Access to Information to Help Fight Corruption in Europe

Get United Against Corruption. Photo: UNODC
Get United Against Corruption. Photo: UNODC

Access to Information to Help Fight Corruption in Europe

GRECO welcomes states’ progress in implementing its recommendations to prevent corruption and promote integrity but underlines the need to strengthen the level of compliance. 

The Group of States against Corruption of the Council of Europe (GRECO) has expressed concern about the restrictive application of the right of access to information in some European states and called on authorities to respect international standards in this field.

In its annual report for 2022, GRECO recalls the role that access to information plays in ensuring public transparency and in facilitating the pursuit of corrupt behaviour. 

It regrets that in some countries, governments are still accorded a broad margin of discretion for determining what is in the public domain and whether to exclude certain documents from free access. 

According to a GRECO statement released on June 15, government entities are often reluctant to disclose information and prefer to apply exceptions enabling them to withhold all or parts of information requested. 

In addition, GRECO said, the application of laws on freedom of access to information is too often inconsistent across government entities, which shows the need for training to create a common understanding and application of national freedom of information laws.

GRECO’s president Marin Mrčela said: “Governments should guarantee the overall principle of transparency of public documents in practice. Any exception to the rule of public disclosure should be limited to a minimum and be thoroughly justified. When it comes specifically to public procurement, public scrutiny and access to official documents are key to effectively preventing corruption”.

In its evaluation reports, GRECO has reminded countries that they should apply the principles of the Committee of Ministers recommendation on access to official documents and the Council of Europe Convention on Access to Official Documents, which require that any limitation to the right of access to official documents must be necessary in a democratic society, proportionate, and only applied if there is not an overriding interest in disclosure.

In its annual report, GRECO recalls that in its 5th evaluation round – focusing on the prevention of corruption and the promotion of integrity among central governments and law enforcement – it has identified a number of shortcomings concerning access to information in the law-making process.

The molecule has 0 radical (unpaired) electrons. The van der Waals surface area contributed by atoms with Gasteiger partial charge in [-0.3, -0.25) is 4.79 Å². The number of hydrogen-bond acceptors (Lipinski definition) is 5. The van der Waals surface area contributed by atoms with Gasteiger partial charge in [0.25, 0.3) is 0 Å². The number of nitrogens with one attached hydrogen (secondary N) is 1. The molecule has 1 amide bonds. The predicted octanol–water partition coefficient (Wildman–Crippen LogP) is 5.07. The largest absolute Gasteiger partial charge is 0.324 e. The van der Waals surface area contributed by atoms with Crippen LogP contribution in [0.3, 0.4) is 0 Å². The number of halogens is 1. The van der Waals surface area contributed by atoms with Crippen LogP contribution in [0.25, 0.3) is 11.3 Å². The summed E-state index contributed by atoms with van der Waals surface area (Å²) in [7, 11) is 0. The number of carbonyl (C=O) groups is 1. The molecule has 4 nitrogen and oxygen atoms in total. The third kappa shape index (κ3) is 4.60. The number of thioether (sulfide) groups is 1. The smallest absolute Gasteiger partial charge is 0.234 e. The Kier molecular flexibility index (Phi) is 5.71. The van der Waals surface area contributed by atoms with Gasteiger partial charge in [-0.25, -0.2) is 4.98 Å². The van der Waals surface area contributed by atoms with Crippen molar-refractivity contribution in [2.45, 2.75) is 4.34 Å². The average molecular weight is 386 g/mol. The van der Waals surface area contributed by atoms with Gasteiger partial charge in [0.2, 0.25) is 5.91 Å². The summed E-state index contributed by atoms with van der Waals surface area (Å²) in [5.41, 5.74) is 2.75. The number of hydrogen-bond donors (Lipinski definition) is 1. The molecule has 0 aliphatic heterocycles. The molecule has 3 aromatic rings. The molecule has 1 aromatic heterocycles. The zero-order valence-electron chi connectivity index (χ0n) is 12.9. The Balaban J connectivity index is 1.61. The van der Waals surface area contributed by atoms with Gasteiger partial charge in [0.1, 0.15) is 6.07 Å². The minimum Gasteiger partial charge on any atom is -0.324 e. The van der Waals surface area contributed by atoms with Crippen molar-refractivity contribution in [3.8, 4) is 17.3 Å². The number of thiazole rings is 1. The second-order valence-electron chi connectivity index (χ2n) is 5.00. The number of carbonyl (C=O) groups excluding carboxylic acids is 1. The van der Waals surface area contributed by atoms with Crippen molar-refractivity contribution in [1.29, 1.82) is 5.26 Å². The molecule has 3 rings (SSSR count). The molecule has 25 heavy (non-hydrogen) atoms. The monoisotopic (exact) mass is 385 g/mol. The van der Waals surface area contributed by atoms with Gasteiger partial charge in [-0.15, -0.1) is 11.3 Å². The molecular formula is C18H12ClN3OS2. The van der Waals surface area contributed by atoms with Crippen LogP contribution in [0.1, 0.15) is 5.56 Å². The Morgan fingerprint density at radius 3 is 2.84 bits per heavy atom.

Public consultation timeframes are often not respected, which hinders the consultation process in producing meaningful contributions and influencing the legislative process.

GRECO welcomes states’ progress in implementing its recommendations to prevent corruption and promote integrity but underlines the need to strengthen the level of compliance. 

By the end of 2022, slightly less than half of GRECO’s recommendations on central governments’ top officials and just under two thirds of those concerning the police had been implemented, either fully or partly.

GRECO claims that states continued to make progress in implementing recommendations from GRECO´s 4th evaluation round concerning MPs, judges and prosecutors: Half of those recommendations (49.5%) had been fully implemented at the end of 2022, up from 45% the previous year. States had partly implemented a third of the outstanding recommendations, while 17% remained not implemented.

The Group of States against Corruption (GRECO) is a Council of Europe body that aims to improve the capacity of its members to fight corruption by monitoring their compliance with anti-corruption standards.

It helps states to identify deficiencies in national anti-corruption policies, prompting the necessary legislative, institutional and practical reforms.

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Rakesh Raman